However, there will be things we will miss: we're not looking forward to saying goodbye to friends, and we will miss the beautiful weather and the loveliness of this part of the island. Not to mention how close it is to everything: an hour to Tauranga/the Mount, 4 hours to the snow, 3.5 hours to Auckland, and I never did get back to Coromandel while I was here. 

But, as before, we know we have been called. In fact, it's all part of the bigger camino, the journey, and the impetus for this one really began about this time last year when we did the Tarore pilgrimage, and then our pilgrimage in the UK really showed us our hearts. So it's time. Time to go home. 

7 August 2015

Black Madonna

I had a hammer-to-the-head moment today. This last couple of weeks since the house went on the market have been insanely crazy, and I've really struggled to keep my focus on what really matters to me.

One of my new Sisters in the Community of Solitude has a real passion for the Black Madonna. As we've been getting to know each other, we've begun to talk about the Black Madonna as an ancient route of the divine feminine to bridge into our world, and I started to read up about these ancient manifestations: icons, statues, and the devotional practices and legends that have grown up around them. The "hammer to the head" was that the statues of the Black Madonna traditionally are seated on the Seat of Wisdom, and many of the writers I've read so far make a clear link between Sophia and the Black Madonna. She is the darkness, the fecundity of the earth, the richness of the shadow, the dark night of the soul.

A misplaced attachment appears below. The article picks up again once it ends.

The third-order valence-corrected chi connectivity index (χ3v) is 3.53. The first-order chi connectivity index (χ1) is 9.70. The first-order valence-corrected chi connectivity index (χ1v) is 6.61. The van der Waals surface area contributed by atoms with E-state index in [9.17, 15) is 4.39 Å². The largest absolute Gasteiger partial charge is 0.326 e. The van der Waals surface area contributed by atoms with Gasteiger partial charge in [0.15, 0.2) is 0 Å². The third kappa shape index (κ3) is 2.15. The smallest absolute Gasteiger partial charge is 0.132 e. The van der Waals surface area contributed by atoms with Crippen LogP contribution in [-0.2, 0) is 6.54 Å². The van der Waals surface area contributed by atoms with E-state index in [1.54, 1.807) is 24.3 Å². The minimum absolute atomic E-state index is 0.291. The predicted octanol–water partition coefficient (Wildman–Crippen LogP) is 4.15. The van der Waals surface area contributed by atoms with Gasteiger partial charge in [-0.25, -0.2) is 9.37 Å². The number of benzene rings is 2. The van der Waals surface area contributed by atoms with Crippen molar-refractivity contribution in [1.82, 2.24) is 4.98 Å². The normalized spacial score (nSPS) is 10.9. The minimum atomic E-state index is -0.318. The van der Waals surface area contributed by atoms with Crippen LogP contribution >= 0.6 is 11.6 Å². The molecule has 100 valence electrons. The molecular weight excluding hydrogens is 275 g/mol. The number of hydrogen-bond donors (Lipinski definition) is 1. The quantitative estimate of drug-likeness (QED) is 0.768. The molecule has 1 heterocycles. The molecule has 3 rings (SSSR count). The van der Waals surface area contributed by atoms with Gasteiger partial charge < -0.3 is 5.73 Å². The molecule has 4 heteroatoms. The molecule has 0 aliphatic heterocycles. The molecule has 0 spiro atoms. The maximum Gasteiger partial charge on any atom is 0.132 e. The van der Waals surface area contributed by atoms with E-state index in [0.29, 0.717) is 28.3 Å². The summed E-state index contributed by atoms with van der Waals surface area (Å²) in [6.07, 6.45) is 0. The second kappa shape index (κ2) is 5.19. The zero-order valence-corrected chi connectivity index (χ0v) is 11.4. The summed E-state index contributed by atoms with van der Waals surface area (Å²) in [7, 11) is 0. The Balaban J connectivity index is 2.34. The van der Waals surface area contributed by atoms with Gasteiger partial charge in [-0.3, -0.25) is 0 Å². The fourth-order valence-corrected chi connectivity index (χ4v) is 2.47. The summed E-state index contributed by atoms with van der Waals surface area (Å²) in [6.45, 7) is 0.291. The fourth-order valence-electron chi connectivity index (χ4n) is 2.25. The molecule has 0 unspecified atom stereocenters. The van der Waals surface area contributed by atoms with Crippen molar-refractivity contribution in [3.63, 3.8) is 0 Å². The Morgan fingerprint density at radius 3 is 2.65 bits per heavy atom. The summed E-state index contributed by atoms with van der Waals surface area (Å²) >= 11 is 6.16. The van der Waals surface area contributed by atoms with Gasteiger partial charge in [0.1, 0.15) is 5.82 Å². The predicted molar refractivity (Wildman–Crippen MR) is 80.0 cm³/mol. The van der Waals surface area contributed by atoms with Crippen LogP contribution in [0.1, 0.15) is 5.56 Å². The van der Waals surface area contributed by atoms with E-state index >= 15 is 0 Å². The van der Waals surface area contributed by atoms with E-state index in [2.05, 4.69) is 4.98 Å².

I need to find out more about her. She symbolises the power and strength of the earth, the darkness of knowing God, the depths of the night, the courage to be and to endure. I've always had a connection with Mary and sensed that there was great strength in her, but finding her this way is a whole different experience.

20 July 2015

Books: the breath of life

The last two weeks have been pretty busy and a bit stressful, so I have been finding a bit of peace and quiet in a couple of books: a favourite, and a new book by a favourite author. The old favourites are the Harry Pottter series from the beginning all over again. This time it's quite interesting re-reading them because of our trip to Leavesden Studios in the UK for the Harry Potter tour. It was one of our must-dos on our (extensive) list of places we went. Each of us came up with some things we wanted to see and then we whittled down the list - well, if I'm honest, we took a sword to my list to chop it down to something even faintly resembling a reasonable length! The Harry Potter tour was on our daughter's must-do list and we were all quite happy to oblige her!